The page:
The next seminar in the Centre for the History of Medicine in Ireland Seminar Series takes place on Thursday, 23 February:
‘The famine of 1741, Handel and the première of Messiah in Dublin: what’s the connection?’
Talk by Dr Jonathan Bardon (President, Belfast Natural History and Philosophical Society).
Wednesday 22nd March 2017 at 6.15pm.
Geoffrey Bourke Room, First Floor, Setanta House, Dublin 2.
The Thomsons of Belfast: mathematics, engineering and invention in the family of Lord Kelvin
Saturday 18 February 2017, 14.15 to 16.30
The Old Museum Building, 7 College Square North, Belfast BT1 6AR
A joint meeting organised by the Belfast Natural History and Philosophical Society and the British Society for the History of Mathematics
The speakers will be:
Dr Mark McCartney (Ulster): ‘James Thomson Snr: the Industrious Mathematical Educator’
Professor Andrew Whitaker (QUB): ‘James Thomson Jnr: a Victorian Engineer’
Professor Crosbie Smith (Kent): ‘Lord Kelvin: the Irish Dimensions’
Admission free. Booking will soon be available through the Northern Ireland Science Festival (www.nisciencefestival.com) but registration is also possible on the day (an email in advance to email@example.com would be helpful – thanks).
The Edward Worth Library in Dr. Steeven’s Hospital Dublin will be open to the public on 14 November 2016 10.00am-4.00pm as part of Science Week Ireland. All Welcome.
Directions: The Edward Worth Library is situated beside Heuston Train Station and easily accessible by the Luas Red Line, Train, or Dublin Bus 145.
19 October 2016: Open Day for Maths Week (10.00am-4.00pm). This will feature a small exhibition of early modern mathematical works in the Edward Worth Library, Dr Steevens’ Hospital, Dublin 8. For more information about the Worth Library see www.edwardworthlibrary.ie
20 October 2016: Lunchtime lecture by Dr Maurice O’Reilly
‘Mathematical works in the Edward Worth Library (1733): the collection and its significance’
This will take place at 1.00pm in the Worth Library and is intended to mark Maths Week. Spaces are limited and will allocated on a first come, first served basis.
Grave Matters, Death and dying in Dublin, 1500 to the present
Lisa Marie Griffith & Ciarán Wallace
Grave Matters examines the universal subject of death – looking at the particular experience of death, burial and commemoration in Dublin since the sixteenth century. Using death as a way of understanding social conditions, contributions consider the role of the public funeral in establishing political hierarchies, the fate of the city’s Catholics during the era of the penal laws and the survival of the death penalty to 1990. They also explore the meanings of humble headstones, elaborate memorials and post-mortem photography. From Sir Francis Agard’s elite funeral in 1577, through the panicky burials during the Spanish flu in 1919, to the presentation of cemeteries as cultural tourism today, this handsomely illustrated collection offers a fascinating analysis of life – and death – in Dublin.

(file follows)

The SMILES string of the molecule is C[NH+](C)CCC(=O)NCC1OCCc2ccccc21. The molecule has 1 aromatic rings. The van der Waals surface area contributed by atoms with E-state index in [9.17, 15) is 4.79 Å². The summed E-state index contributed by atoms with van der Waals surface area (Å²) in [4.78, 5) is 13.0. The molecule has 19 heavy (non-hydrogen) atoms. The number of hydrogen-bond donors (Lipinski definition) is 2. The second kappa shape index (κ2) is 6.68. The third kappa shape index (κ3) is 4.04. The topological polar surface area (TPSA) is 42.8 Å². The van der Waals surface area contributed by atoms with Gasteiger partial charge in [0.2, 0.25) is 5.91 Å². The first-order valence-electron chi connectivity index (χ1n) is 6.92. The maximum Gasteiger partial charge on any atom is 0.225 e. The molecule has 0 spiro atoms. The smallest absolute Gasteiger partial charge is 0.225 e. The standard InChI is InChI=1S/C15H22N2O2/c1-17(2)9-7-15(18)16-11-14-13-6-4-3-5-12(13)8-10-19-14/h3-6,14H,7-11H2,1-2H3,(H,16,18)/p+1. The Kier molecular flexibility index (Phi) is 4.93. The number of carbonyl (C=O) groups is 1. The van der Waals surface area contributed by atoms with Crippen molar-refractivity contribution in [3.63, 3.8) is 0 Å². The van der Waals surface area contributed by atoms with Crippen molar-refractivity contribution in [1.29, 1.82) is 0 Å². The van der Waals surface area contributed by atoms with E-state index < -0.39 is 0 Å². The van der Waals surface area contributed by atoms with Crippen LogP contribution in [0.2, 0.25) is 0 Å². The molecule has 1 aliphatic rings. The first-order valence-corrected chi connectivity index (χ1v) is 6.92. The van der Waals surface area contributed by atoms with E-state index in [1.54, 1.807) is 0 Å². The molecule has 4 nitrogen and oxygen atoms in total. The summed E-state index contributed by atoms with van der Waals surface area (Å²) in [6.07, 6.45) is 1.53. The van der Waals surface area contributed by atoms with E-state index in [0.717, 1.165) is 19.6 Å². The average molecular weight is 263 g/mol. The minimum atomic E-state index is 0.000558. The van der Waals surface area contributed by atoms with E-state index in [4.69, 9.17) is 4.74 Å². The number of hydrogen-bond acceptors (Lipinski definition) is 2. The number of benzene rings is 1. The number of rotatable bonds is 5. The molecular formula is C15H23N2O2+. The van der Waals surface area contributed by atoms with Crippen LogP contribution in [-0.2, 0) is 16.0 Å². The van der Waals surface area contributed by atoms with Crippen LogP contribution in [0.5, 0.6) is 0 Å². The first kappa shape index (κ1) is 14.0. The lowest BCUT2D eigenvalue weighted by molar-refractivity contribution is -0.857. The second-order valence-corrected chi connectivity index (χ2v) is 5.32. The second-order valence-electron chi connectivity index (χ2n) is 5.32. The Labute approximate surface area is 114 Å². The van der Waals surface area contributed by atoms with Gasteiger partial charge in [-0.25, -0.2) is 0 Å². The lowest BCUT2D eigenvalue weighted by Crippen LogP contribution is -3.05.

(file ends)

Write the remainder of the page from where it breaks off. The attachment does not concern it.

Lisa Marie Griffith is a graduate of Trinity College Dublin where she completed a PhD on 18th-century Dublin merchants. She is the author of Stones of Dublin: A history of Dublin in Ten Buildings and has published a number of articles on Dublin history. She is co-editor, with Ruth McManus, of Leaders of the City: Dublin’s first citizens, 1500–1950 (2013). Ciarán Wallace lectures in Irish history and Irish studies at DCU, Mater Dei campus. His latest publication was Thomas Fitzpatrick and ‘The Lepracaun Cartoon Monthly’, 1905–1915 (2015).
The Northern Ireland Science Festival, an annual celebration of science, technology, engineering and mathematics will be held this year from the 18th to the 28th of February.
During the day the festival will present a range of workshops, talks and interactive activities for young people, parents and schools. In the evening the festival will come alive with an eclectic mix of scientific debates, talks, theatre, comedy, music and film for adults. As well as their core themes of science, technology, engineering and maths, it will focus on how science affects our everyday lives through exploring the science of food, music, art and sport. With over 100 events across more than 25 venues, you are invited to discover the wonderful world of science.
Historians will particularly be interested in ‘From the Cosmos to the City: the geographies of scientific knowledge’ Thursday February 25th 7pm-8:30pm. Tickets are free but prebooking is required.
The full programme of events is available on the festival website.